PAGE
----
November 9th: What's On Today's Show

Republican presidential candidate and former Godfather's Pizza CEO Herman Cain speaks at a press conference November 8, 2011 in Scottsdale, Arizona.

Republican presidential candidate and former Godfather's Pizza CEO Herman Cain speaks at a press conference November 8, 2011 in Scottsdale, Arizona. Eric Thayer/Getty Images hide caption

itoggle caption Eric Thayer/Getty Images

The Political Junkie
Tuesday was election day in many states. In Ohio, voters overturned a controversial bill limiting union rights. With one race still too close to call in Virginia, Republicans in that state can still seize the senate. Mississippians elected a new governor and voted down an amendment on "personhood." Analysts are poring over these results and others, trying to read the tea leaves: Are Tuesday's results a harbinger for 2012? Host Neal Conan and political junkie Ken Rudin will recap the votes and the week in politics. The two will also speak with political insiders Anna Greenberg and Alex Vogel about the electorate and hot races — less than one year from the election day 2012.

Sex Abuse: Why We Speak Up, Or Not
Allegations of sexual abuse in recent years have shaken institutions from the Catholic Church to public schools to Penn State's football program. In many cases, victims and their families say they reported the abuse to the people in charge and for any number of reasons those people didn't do enough to stop it. Host Neal Conan talks with guests about why people with knowledge of abuse decide to speak up, or not, and how to change the culture of silence that often exists around sexual abuse in many cases. He'll talk with Mindy Mitnick, a licensed psychologist who has worked with witnesses of abuse, with Amy Russell, an attorney and counselor. Rocco Palmo, who runs the Whispers in the Loggia blog, also joins the conversation to talk about the Catholic Church and how it's dealt with sex abuse allegations and witnesses.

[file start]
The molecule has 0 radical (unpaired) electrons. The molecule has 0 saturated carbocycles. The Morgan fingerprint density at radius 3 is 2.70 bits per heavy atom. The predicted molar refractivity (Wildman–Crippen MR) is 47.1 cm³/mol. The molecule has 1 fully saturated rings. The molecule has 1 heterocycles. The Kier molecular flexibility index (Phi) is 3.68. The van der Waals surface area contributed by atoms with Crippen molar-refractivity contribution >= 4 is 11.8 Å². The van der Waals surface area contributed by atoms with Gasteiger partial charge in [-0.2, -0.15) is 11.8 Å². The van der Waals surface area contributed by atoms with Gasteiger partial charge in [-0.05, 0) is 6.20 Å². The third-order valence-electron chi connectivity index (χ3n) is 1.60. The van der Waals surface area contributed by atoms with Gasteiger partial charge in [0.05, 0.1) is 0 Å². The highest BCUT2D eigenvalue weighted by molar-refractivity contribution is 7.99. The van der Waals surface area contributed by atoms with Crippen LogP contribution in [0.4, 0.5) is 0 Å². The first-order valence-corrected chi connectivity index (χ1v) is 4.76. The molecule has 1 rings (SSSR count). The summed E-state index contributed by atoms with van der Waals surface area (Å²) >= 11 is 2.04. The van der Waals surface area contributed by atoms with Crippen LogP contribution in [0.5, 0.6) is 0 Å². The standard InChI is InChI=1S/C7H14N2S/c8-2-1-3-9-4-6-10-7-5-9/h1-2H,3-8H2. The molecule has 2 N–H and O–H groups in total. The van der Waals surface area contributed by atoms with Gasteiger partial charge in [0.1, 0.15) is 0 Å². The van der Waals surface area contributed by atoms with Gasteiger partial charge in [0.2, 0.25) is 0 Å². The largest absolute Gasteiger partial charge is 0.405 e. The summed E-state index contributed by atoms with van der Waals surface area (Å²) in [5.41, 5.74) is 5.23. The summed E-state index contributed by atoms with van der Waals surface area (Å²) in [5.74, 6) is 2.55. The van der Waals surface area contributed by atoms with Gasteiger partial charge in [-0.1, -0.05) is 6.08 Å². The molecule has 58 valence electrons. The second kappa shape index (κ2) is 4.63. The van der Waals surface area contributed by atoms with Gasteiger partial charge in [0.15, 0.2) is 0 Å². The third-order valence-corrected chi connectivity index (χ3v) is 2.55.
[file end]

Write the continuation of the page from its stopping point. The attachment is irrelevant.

'Call Of Duty: Modern Warfare 3'
While DVD sales plummet in the U.S. and book publishers fear for their futures, pre-orders for Modern Warfare 3, the latest installment in the Call of Duty video game franchise, totaled some 9 million copies. That's three times more than its main competitor, another first-person shooter called Battlefield 3, also released this week. Critics complain of flaws in the narrative and game design, but most agree the Call of Duty series raised the bar on what gamers expect from their video games. And overall video game sales in the U.S. now rival the ticket sales from Hollywood movies. Neal Conan and a guest talks about why Call of Duty: Modern Warfare 3 is getting so much attention and about the changing business of video games.

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